For anyone who signed up for a student loan and now has to pay it all back, the feeling of stress will be familiar.
With pressing deadlines, incessant student loan providers trying to schedule your next payment and the expectations of employers weighing heavy on your mind, you may find it difficult to focus on the future.
Unfortunately, these burdens are often multiplied when the reality of your retirement plan seeps in.
According to a National Institute on Retirement Security (NIRS) report named Millennials and Retirement: Already Falling Short, two-thirds of working millennials in the US aged 21 to 32 have nothing saved for retirement.
With a decline in retirement savings, many workers have given up on thinking about their future financial forecast, pledging their focus towards student loan repayments instead.
Student loan schemes are designed to pull applicants through university, so it’s surprising they’re now holding applicants back from fulfilling their desired retirement path.
If student loan recipients fear their current financial situation, there’s no way they’re going to be worried about money matters of the future!
Is the American dream of a modest retirement after a lifetime of work now is a middle-class nightmare? https://t.co/s0TWIhehph#Retirement #Pension #SocialSecurity @NIRSonline pic.twitter.com/MzEbNphvwx
— National Institute on Retirement Security (@NIRSonline) September 21, 2018
Not everyone has the skills to balance different aspects of life, since organisational skills are often overlooked at university-level.
Student loan companies also have a reputation of panicking recipients with warning emails and blunt phone calls. This increase in pressure means the retirement plan is consistently pushed to the back of student minds.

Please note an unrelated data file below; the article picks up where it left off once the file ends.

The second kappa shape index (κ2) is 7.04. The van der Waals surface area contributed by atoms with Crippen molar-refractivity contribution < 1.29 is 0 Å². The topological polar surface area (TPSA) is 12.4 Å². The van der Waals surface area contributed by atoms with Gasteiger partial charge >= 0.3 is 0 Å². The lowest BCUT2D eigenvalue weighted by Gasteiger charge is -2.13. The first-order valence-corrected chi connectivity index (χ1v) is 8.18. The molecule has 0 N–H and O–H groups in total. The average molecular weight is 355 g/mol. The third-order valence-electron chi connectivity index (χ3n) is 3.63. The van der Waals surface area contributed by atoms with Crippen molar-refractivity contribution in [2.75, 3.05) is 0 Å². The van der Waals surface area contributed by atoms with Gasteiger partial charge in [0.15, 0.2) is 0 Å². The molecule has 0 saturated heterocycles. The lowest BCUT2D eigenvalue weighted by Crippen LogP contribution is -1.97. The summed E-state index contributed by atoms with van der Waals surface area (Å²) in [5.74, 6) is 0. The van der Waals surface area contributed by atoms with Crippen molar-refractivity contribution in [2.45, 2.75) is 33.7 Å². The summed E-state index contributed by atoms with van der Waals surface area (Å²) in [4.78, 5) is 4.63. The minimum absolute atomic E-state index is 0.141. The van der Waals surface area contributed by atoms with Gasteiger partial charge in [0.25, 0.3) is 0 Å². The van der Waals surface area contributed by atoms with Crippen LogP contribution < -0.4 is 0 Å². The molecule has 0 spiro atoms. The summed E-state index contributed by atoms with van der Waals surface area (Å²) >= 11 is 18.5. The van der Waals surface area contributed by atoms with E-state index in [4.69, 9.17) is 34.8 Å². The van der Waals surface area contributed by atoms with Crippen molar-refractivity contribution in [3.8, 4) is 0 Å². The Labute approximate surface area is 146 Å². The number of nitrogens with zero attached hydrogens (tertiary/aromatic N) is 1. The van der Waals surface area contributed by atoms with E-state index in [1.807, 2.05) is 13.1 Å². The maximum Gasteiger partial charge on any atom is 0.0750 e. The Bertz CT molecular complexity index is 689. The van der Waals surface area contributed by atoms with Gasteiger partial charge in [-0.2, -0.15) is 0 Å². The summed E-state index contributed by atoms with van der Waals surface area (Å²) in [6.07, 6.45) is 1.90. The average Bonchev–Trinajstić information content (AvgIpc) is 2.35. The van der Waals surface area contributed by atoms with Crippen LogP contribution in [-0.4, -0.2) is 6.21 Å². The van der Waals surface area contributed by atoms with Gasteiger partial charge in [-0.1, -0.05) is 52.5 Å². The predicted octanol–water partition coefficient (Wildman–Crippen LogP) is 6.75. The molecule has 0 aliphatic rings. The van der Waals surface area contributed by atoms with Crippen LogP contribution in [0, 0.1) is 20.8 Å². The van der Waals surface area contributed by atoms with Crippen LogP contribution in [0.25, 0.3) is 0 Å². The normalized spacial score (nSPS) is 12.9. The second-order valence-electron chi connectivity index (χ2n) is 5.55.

As the NIRS report explains, there are many factors that have contributed to this generation’s issues with savings; low wages and lack of eligibility to participate in employer retirement plans, to name just two.
What can you do to balance both?
Balancing your student debt repayment with your retirement plans doesn’t sound easy, especially if your suffering wage is low or certain employer retirement plans aren’t allowing you to apply.
But there’s always hope.
Budgeting is one answer to the issue of balance. If you’re not an organised person, you can start simple with a spreadsheet that keeps track of your daily expenses.
By tracking these expenses, you’ll begin to identify gaps in the figures and produce solutions for your overspending habits. Every little helps, so if you start to clamp down on your money flow, you may be able to transfer those savings to your future retirement plan.
Try not to panic since many other people are in the same boat. It’s highly likely that other people are feeling the same way.
One option is to openly discuss your worries with others as they may have a proactive solution or a unique perspective to offer. Alternatively, they may know a few companies that are fair and understanding of student debt and provide a future-proof plan of action.
Challenge your expectations. Retirement isn’t for everyone so before you sign up for a strict plan, make sure that it’s what you really want. Not everyone has to have a fixed financial schedule – it is possible to live day-to-day without a plan in place.
It’s up to you what you balance and how much attention you dedicate to both. It’s not impossible if you remain diligent and dedicated to your future goals.